• Nothing is trying a We Can Rule Together here—its thus incumbent upon it to explain to the hero at length why its POV is allegedly so superior. Phaethon could have restrained the impulse to answer it at such length, admitted.
    • Somewhat justified as the whole trilogy is riffing on the conceits of Opera: people pretending to be other people, dramatic soliloquies, etc.
      • If one is familiar with Wright, as a man rather than as an artist, it makes sense. That's pretty much what happens when a classically-educated, somewhat literal-minded man sets out to write "Space Opera".
  • In the Star Trek Novel Verse, Federation Councillor Bera chim Gleer of Tellar is infamous for these. According to one novel, Star Trek Articles of the Federation, he's never had a speech on the council floor go shorter than forty-five minutes...and that was when he had a cold. Usually it's twice that, minimum.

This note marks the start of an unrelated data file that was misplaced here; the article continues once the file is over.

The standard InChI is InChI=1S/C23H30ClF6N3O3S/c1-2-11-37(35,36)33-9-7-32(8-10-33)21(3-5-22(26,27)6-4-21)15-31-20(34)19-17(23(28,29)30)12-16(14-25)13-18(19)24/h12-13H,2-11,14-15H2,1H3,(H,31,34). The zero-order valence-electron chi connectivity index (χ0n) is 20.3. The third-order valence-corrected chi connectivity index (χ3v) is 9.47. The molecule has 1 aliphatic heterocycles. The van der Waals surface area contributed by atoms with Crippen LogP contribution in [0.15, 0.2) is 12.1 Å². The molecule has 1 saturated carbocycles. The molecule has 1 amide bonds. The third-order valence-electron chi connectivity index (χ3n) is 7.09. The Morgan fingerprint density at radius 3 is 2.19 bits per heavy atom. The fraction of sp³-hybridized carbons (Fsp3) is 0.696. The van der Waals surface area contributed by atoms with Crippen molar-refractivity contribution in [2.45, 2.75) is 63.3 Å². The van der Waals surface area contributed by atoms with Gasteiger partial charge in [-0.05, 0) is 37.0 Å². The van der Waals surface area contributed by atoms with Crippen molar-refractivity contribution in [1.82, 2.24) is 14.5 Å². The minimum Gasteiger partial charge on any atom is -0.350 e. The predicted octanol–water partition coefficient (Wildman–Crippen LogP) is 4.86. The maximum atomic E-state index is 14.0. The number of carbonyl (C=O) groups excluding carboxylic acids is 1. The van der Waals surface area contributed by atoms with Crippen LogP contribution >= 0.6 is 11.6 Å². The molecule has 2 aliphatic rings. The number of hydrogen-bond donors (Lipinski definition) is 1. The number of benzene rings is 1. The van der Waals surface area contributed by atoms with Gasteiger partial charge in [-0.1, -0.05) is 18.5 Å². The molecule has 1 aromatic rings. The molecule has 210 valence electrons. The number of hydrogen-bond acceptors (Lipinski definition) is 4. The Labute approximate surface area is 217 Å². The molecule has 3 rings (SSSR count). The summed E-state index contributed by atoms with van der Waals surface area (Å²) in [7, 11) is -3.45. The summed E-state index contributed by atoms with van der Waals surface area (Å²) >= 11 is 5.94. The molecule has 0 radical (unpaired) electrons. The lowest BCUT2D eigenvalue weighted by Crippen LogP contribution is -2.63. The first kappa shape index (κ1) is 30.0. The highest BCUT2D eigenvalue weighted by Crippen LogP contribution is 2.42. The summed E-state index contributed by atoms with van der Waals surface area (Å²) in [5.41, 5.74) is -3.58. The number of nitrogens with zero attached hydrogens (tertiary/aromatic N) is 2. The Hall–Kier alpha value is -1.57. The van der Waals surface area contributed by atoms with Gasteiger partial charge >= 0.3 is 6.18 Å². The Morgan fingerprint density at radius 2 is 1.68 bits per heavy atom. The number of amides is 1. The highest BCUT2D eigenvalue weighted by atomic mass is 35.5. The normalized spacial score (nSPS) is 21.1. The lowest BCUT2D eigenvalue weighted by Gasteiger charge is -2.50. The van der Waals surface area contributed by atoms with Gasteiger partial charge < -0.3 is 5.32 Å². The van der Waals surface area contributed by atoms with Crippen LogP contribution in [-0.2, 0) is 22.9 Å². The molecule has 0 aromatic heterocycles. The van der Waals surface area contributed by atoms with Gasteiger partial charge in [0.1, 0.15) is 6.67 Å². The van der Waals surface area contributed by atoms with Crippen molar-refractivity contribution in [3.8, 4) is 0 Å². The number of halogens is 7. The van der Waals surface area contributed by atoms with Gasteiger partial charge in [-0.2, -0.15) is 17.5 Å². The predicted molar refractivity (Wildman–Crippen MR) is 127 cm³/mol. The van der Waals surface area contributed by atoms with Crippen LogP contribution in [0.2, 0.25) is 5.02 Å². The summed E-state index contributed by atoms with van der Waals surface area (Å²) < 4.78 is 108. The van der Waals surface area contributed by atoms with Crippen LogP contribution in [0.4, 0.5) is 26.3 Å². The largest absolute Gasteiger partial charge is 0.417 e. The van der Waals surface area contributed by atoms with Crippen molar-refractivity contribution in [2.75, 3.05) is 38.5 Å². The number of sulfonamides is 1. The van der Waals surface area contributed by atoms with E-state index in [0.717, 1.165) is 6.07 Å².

• Arguably Roger in The Vampire Chronicles: Memnoch the Devil. Lestat does this from time to time, the worst example being all of Chapter 16 in Blood Canticle, wherein he stops the plot to explain why he's in love with a character despite their complete lack of chemistry.
    • Lestat also takes time in the preface of Blood Canticle to complain about the fans' reaction to Memnoch the Devil, saying more or less that he gave them a glimpse into the mysteries of Heaven and Hell and all they wanted was "the fancy fiend" with glamorous leather and heavy motorcycles. He assures them that there's plenty of traditional badassery to go around but that he'll get to it when he's good and ready. Then again, that might be a full-on Author Filibuster, as well as Chapter 7 of the same novel, which has nothing to do with the plot or the series, but is a three page rave about the new Pope and some Saint in Mexico.